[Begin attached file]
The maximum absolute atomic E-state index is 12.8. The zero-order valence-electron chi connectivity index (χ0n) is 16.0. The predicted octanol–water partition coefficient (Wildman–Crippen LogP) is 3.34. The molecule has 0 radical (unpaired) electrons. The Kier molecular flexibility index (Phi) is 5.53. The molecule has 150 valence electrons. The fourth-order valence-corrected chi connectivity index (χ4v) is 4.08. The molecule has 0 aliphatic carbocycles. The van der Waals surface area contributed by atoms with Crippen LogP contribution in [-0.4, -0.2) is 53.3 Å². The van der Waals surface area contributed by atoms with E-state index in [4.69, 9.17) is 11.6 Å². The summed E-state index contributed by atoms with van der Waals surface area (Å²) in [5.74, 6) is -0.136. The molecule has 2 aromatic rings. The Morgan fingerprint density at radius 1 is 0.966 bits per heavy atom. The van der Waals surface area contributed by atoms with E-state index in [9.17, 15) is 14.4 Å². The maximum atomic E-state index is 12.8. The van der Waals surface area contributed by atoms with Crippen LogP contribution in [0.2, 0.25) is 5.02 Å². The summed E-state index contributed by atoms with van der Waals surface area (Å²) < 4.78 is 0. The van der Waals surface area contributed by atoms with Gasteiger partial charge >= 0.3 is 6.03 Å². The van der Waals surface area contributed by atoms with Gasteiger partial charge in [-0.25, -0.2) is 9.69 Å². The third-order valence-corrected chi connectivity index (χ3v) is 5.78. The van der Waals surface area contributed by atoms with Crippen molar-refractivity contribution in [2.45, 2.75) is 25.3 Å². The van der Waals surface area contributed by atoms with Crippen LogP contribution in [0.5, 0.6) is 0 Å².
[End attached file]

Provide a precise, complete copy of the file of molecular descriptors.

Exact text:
The maximum absolute atomic E-state index is 12.8. The zero-order valence-electron chi connectivity index (χ0n) is 16.0. The predicted octanol–water partition coefficient (Wildman–Crippen LogP) is 3.34. The molecule has 0 radical (unpaired) electrons. The Kier molecular flexibility index (Phi) is 5.53. The molecule has 150 valence electrons. The fourth-order valence-corrected chi connectivity index (χ4v) is 4.08. The molecule has 0 aliphatic carbocycles. The van der Waals surface area contributed by atoms with Crippen LogP contribution in [-0.4, -0.2) is 53.3 Å². The van der Waals surface area contributed by atoms with E-state index in [4.69, 9.17) is 11.6 Å². The summed E-state index contributed by atoms with van der Waals surface area (Å²) in [5.74, 6) is -0.136. The molecule has 2 aromatic rings. The Morgan fingerprint density at radius 1 is 0.966 bits per heavy atom. The van der Waals surface area contributed by atoms with E-state index in [9.17, 15) is 14.4 Å². The maximum atomic E-state index is 12.8. The van der Waals surface area contributed by atoms with Crippen LogP contribution in [0.2, 0.25) is 5.02 Å². The summed E-state index contributed by atoms with van der Waals surface area (Å²) < 4.78 is 0. The van der Waals surface area contributed by atoms with Gasteiger partial charge >= 0.3 is 6.03 Å². The van der Waals surface area contributed by atoms with Gasteiger partial charge in [-0.25, -0.2) is 9.69 Å². The third-order valence-corrected chi connectivity index (χ3v) is 5.78. The van der Waals surface area contributed by atoms with Crippen molar-refractivity contribution in [2.45, 2.75) is 25.3 Å². The van der Waals surface area contributed by atoms with Crippen LogP contribution in [0.5, 0.6) is 0 Å².